The Cities of West St. Paul
KEITH C. BOLLUM | RECORDS CLERK | CITY OF WEST ST. PAUL |MAY 27, 1976
Across the Mississippi River from St. Paul in the Minnesota Territory Charles A. F. Morris surveyed and platted the "Town of West St. Paul" for its “Proprietors;” James M. Winslow, I. Travis Rosser, Amos W. Hall, Thomas Odell, Artemus Gate, Daniel A. Robertson, and William T. Marsh. The town at this time (June 1855) was wholly within sections seven and eight of Town 28N Range 22W, but by statehood in 1858 nearly all of the land north of present Annapolis Street was surveyed and platted as additions to West St. Paul. Among the first were Banning and Olivier's (Oct. 1855), Jackson and Bidwell's (Aug. 1856), and along the river Bazil and Robert's (Sept. 1856), Marshall's (May 1857) and Robertson's (May 1857).
The population in 1858 was only 400, but the first State Legislature saw fit to pass on March 22 "An Act to Incorporate the City of West St. Paul" in Dakota County. The limits of the city were "all that district of country on the west side of the Mississippi River, commencing at a point where the section line between section 16 and section 9, Town 28N Range 22W, intersect the Mississippi River on the west side, thence running due West along said line, until said line intersects the Mississippi River, thence along down the channel of said river to point of beginning." This Act provided for most of the powers necessary for efficient local government plus the power "to require every male inhabitant in said city over 21 years of age to labor on streets, lands, avenues, or alleys not exceeding three days in each year," or forfeit one dollar per day for neglect of duty.
To carry out the provisions of the law the following electors met and were qualified on April 28, 1858: Mayor; George W.H. Bell, Aldermen; Alex Alexander, Henry Diercks, James Sweeney, Thomas Wheeler, Bryant and Ottis, Marshall; William Wright.
Meeting just over two weeks later for the first time was another local government of the same name. The first officials of the Township of West St. Paul (Town 28N Range 22W) were John W. McGrath, Chairman of the Board of Supervisors, George C. Denwell and John Moffett, Supervisors, and John Vanderhorck, Justice of the Peace. These two distinct governments were to coexist for four years, after which time one expired, while the other carried on the name of West St. Paul.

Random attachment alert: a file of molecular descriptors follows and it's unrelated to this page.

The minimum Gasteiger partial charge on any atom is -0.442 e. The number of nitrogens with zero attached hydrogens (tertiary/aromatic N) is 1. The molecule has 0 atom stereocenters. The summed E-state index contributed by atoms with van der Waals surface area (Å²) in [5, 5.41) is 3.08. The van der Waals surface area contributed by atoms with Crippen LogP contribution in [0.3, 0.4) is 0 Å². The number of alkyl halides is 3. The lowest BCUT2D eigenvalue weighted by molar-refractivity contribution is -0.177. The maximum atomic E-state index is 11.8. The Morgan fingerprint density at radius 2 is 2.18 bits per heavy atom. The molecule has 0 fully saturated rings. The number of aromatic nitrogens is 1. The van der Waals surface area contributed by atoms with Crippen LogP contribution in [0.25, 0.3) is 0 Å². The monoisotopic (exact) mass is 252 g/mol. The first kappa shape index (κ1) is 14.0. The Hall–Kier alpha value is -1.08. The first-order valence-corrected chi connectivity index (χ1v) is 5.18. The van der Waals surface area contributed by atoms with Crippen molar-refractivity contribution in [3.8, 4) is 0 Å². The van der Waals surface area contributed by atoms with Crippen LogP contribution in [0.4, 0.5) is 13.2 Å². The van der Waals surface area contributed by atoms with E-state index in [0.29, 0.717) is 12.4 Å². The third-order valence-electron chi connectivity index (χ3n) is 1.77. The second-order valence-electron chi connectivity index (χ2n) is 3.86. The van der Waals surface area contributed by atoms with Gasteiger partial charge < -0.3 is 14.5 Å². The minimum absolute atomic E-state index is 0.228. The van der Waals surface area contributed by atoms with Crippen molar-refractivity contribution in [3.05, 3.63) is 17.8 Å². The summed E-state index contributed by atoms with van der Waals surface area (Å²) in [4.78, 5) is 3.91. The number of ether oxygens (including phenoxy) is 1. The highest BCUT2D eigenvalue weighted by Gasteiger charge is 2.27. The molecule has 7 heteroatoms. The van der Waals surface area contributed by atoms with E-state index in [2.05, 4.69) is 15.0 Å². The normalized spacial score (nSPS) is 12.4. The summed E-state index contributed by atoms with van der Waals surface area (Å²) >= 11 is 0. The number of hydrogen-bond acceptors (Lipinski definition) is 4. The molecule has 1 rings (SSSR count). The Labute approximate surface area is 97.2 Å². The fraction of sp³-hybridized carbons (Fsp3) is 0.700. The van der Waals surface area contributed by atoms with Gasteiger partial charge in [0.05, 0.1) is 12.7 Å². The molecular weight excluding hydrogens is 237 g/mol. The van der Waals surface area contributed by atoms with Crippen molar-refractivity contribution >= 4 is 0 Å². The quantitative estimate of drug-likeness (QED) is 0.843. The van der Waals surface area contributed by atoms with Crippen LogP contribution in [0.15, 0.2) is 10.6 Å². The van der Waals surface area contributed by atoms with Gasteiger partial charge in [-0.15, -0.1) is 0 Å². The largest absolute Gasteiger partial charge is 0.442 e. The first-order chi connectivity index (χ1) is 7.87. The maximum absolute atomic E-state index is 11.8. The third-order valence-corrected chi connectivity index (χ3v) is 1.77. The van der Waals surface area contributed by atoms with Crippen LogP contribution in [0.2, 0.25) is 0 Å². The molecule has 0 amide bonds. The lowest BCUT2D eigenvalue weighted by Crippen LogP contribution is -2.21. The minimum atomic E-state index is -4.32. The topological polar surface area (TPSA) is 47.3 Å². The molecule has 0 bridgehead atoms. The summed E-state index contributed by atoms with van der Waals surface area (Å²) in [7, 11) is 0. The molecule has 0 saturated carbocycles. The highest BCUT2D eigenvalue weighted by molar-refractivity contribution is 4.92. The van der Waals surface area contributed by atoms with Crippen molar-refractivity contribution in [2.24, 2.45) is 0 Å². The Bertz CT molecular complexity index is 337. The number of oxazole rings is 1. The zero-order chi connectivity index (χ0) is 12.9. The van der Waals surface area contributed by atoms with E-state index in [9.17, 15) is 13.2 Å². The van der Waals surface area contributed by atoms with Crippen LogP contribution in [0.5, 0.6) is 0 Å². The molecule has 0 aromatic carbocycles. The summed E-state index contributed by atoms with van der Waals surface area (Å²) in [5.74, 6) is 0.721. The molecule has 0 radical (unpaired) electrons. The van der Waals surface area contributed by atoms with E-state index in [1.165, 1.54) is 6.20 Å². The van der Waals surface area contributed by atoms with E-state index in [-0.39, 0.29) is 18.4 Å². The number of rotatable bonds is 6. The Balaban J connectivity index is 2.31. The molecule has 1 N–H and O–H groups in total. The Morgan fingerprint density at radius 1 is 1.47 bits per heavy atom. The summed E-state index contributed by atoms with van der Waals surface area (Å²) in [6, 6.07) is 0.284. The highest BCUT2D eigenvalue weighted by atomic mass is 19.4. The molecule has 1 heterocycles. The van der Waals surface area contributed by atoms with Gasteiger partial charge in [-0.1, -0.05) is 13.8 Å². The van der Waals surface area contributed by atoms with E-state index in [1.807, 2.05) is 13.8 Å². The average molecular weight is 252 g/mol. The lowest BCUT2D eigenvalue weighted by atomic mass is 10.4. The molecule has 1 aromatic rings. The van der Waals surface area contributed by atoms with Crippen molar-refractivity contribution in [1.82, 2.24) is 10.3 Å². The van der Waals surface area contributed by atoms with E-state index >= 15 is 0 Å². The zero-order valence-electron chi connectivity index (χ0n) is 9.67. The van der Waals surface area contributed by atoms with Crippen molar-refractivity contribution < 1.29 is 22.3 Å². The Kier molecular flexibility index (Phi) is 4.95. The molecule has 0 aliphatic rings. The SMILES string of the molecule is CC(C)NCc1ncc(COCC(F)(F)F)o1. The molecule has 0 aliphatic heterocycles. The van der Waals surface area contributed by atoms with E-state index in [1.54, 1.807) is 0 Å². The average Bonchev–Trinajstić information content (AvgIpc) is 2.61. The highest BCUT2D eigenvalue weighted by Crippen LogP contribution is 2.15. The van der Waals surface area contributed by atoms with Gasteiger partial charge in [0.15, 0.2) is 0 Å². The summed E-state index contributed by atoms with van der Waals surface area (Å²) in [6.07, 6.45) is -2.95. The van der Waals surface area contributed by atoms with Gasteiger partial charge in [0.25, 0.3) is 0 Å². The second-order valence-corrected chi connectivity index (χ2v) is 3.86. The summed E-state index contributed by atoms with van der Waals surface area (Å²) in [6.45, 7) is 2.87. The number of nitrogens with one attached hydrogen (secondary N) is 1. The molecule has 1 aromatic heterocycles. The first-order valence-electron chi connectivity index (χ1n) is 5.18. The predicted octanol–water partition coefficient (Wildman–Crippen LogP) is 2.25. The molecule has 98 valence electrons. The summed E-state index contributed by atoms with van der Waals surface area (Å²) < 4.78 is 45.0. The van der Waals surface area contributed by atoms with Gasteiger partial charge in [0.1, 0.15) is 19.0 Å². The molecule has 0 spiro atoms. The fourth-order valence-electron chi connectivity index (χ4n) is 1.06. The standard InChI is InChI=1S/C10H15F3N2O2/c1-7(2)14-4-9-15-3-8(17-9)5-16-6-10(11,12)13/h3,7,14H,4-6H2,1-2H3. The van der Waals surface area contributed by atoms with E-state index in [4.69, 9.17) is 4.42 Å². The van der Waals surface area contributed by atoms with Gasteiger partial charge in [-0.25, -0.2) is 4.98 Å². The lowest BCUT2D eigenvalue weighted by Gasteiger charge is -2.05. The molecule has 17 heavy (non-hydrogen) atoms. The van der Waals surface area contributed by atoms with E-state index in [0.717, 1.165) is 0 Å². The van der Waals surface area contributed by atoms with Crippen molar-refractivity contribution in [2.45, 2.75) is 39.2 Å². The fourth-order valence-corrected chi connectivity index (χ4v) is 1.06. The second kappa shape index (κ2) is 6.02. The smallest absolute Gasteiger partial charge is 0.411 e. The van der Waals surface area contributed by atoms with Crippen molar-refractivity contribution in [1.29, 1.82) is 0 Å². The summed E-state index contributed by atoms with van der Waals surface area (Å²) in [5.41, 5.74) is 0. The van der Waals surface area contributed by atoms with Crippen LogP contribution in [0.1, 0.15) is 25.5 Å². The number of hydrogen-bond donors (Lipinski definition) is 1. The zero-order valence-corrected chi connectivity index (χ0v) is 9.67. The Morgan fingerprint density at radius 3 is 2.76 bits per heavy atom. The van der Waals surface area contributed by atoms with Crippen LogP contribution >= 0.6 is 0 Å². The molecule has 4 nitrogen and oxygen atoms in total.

That summer of 1858 the charter of the city was amended to allow the City Council to "borrow money to an amount not exceeding $15,000 in any one year." Wasting no time in spending their newly acquired wealth, the City Council in September called for bids on construction of a bridge (at least 24 feet wide, abutment of rough stone or timber) over the creek on "A" Street. This creek once flowed from near the High Bridge along the base of the bluff to the Kaposia vicinity, while "A" Street became State Street. The $2,300 bridge was completed and immediately endangered in May or June 1859 as a bridge upstream near Fischer's was swept away by the swollen creek. With additional improvements, including the grading of "A" Street at a cost of $1,900, the city's debt grew rapidly. Payments to contractors and city officials took the form of bonds and scrip (certificates of indebtedness), often bearing interest of 12% and payable in up to three years. A high rate of tax delinquency and depreciation of its warrants spelled financial trouble for the small city of 622 citizens in 1860.
A remedy to cure West St. Paul of its fiscal illness was prescribed by the State Legislature of March 8, 1860. The city was prohibited from "incurring liabilities and expenses in any one year to exceed $1,500 for improvements of any and all kinds." Also banned were salaries or fees paid to the mayor and aldermen, which totaled $450 in 1859.
The City of West St. Paul labored under these hardships until March 1861, when further restraints were imposed by another charter amendment. Total disbursements were now limited to $500 per year, only $200 of which could be spent on improvements. Sinking quickly, the ship was abandoned by captain and crew on July 15, 1861, when the last minutes of the City Council proceedings were recorded. With neither complaints nor mention of their intentions the mayor and aldermen simply stopped recording city business, as it became clear that their government could no longer function. The Minnesota Legislature repealed the charter on March 8, 1862 and the City of West St. Paul was no more.